For a long time now we've had some customers with iPhones receive a SIM and activate it from their Charge account, only to report some very strange behavior when they pop the SIM into their device.

The status bar will show "Sprint LTE" for somewhere between two and five seconds, and then the connection will just drop. The status bar will only show "No Service" no matter how many reboots and re-activations and factory resets are performed.

From experience (and our own internal testing) we've learned that this happens almost exclusively on iPhones purchased outside the United States. That's what led us to put a warning up on our device support page saying that international iPhones aren't compatible with Charge.

Until recently we didn't really know why. Sprint wasn't able to tell us much, other than confirming that they see the same behavior from internationally-purchased iPhones and suggesting it's a problem on Apple's end related to something called an "activation policy."

Not satisfied with that answer, we decided to investigate on our own.

On a recent trip to London, our CEO Andrew stopped by the beautiful Covent Garden Apple Store and purchased an unlocked SIM-free iPhone 6, model A1586. According to Apple's LTE compatibility page this model is compatible with Sprint's network in the United States. And indeed, we have customers using that exact model on Charge already.

Andrew brought the iPhone back to San Francisco without opening the box. We activated it on Charge with a Charge/Sprint SIM, just like we would with any other iPhone. And immediately after booting it up, we saw "Sprint LTE" for five seconds, followed by the dreaded "No Service" exactly as our customers had described.

Having replicated the issue, we set out to dig deeper. Could this refusal to maintain a network connection really be a problem on Apple's end? Why would an unlocked SIM-free iPhone bought outside the United States behave differently than an iPhone with an identical model number bought here in the US?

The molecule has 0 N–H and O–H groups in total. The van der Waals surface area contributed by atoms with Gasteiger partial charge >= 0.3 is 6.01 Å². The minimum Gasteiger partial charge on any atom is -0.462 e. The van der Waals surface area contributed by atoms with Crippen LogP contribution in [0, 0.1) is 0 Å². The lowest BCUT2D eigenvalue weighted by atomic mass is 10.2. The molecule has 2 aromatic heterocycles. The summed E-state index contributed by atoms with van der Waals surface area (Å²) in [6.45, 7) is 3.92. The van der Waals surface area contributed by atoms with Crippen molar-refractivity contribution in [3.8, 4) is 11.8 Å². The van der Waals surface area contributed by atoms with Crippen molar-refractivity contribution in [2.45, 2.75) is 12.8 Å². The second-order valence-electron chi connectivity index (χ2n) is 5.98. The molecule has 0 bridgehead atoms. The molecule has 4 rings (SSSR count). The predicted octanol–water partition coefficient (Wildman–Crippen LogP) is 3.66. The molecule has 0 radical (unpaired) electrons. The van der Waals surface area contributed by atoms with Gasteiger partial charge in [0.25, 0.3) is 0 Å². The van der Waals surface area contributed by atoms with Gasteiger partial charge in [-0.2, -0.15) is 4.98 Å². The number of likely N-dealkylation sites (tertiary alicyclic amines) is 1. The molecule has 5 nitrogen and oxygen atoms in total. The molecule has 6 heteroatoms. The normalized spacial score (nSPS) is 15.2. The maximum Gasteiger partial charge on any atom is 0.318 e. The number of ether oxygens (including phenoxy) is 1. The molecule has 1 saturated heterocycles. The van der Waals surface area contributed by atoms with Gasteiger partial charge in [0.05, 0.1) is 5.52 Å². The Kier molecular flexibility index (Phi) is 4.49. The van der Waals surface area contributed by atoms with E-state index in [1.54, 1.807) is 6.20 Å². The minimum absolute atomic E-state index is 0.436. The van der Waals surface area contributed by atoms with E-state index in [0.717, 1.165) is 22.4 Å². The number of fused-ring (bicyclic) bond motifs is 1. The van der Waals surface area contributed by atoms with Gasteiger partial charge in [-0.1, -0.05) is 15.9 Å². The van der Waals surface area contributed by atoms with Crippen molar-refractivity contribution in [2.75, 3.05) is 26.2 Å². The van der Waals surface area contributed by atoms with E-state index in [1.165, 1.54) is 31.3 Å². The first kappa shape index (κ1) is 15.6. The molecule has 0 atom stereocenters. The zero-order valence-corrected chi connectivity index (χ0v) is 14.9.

We called Apple support. At first they told us that we should try a backup and restore of the iPhone through iTunes. Even though we pointed out that the iPhone exhibited this strange behavior upon its first boot ever, the agent insisted. So we backed up and restored the iPhone. Naturally this did not result in any change.

So we called back. We were told that the iPhone was probably locked. After pointing out that the iPhone was bought unlocked and SIM-free in the UK and meeting continued resistance, we asked for an escalation to a support manager.

Things moved a little smoother at that point. It was suggested that we manually force a network settings reset on the iPhone. We had already tried this, but we performed the reset again and of course saw no change. We asked whether this might be related to an "activation policy" issue, but our support manager didn't know.

We got off the phone with an agreement that the support manager would investigate internally to see if he could find any other steps towards resolution, and if not would initiate an engineering request to investigate.

We went on to do some more digging while we waited and came across this HowardForums post which suggested a SIM-free iPhone 6 bought outside the US might also have trouble connecting on Verizon's network. This was an important clue, and suggested that the problem might be due to differences in the way iPhones connect to CDMA and GSM networks.

We sent the post to Apple support via email and were told that an engineering request had been opened. After four days of waiting, we got word that Apple engineering had responded to our request and perhaps had resolved the issue.

Apple engineering had altered the activation policy associated with our UK iPhone and enabled it for "multi-mode" network access. On the phone with our Apple support manager, he said that the previous activation policy was incompatible with CDMA networks due to restrictions related to sharing the iPhone's MEID with the network provider. CDMA networks like Sprint's require the MEID as an identifier during network authentication. So any iPhone with an MEID-restricting activation policy will associate with a CDMA network, but not authenticate. Hence the few seconds of "Sprint LTE" that appear, followed by "no Service" forever.

Our support manager said one more backup and restore of the iPhone would give it the new activation policy and that might just solve the connectivity problem. We performed the backup and restore from iTunes one more time and booted up the iPhone. This time, we saw "Sprint LTE" in the status bar and it held firm. We opened Safari and downloaded a web page. Our long battle was over. We had connectivity!

We don't know why Apple is selling non-US iPhones with this CDMA-incompatible activation policy in place, but whatever the reason we feel confident that we know the source of this very unfortunate compatibility issue.

We hope that by posting our findings and a path to resolution we'll give our customers and anyone else suffering from this problem at least a little hope that with enough effort they can use their foreign-bought iPhones in the United States on any CDMA or GSM network.